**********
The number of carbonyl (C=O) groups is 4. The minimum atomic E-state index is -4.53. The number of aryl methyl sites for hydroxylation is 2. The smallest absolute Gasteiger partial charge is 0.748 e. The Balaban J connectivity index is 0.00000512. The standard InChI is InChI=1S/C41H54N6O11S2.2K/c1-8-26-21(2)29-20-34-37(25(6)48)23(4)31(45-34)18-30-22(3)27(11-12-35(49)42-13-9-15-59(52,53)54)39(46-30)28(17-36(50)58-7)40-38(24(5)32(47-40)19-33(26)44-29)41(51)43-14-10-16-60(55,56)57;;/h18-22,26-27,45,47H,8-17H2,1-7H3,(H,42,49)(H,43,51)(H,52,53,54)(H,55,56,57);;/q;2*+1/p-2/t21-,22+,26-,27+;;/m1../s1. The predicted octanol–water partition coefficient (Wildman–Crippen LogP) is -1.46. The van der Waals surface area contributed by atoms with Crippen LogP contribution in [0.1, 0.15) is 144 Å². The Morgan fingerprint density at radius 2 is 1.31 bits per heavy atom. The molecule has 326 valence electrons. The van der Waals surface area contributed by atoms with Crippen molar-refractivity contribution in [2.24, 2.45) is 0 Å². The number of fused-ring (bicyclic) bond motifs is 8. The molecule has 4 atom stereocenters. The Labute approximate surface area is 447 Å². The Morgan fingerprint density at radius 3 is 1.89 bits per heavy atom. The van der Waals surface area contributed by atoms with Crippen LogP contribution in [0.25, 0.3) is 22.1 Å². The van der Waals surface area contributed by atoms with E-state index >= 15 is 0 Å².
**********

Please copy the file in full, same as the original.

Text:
The number of carbonyl (C=O) groups is 4. The minimum atomic E-state index is -4.53. The number of aryl methyl sites for hydroxylation is 2. The smallest absolute Gasteiger partial charge is 0.748 e. The Balaban J connectivity index is 0.00000512. The standard InChI is InChI=1S/C41H54N6O11S2.2K/c1-8-26-21(2)29-20-34-37(25(6)48)23(4)31(45-34)18-30-22(3)27(11-12-35(49)42-13-9-15-59(52,53)54)39(46-30)28(17-36(50)58-7)40-38(24(5)32(47-40)19-33(26)44-29)41(51)43-14-10-16-60(55,56)57;;/h18-22,26-27,45,47H,8-17H2,1-7H3,(H,42,49)(H,43,51)(H,52,53,54)(H,55,56,57);;/q;2*+1/p-2/t21-,22+,26-,27+;;/m1../s1. The predicted octanol–water partition coefficient (Wildman–Crippen LogP) is -1.46. The van der Waals surface area contributed by atoms with Crippen LogP contribution in [0.1, 0.15) is 144 Å². The Morgan fingerprint density at radius 2 is 1.31 bits per heavy atom. The molecule has 326 valence electrons. The van der Waals surface area contributed by atoms with Crippen molar-refractivity contribution in [2.24, 2.45) is 0 Å². The number of fused-ring (bicyclic) bond motifs is 8. The molecule has 4 atom stereocenters. The Labute approximate surface area is 447 Å². The Morgan fingerprint density at radius 3 is 1.89 bits per heavy atom. The van der Waals surface area contributed by atoms with Crippen LogP contribution in [0.25, 0.3) is 22.1 Å². The van der Waals surface area contributed by atoms with E-state index >= 15 is 0 Å².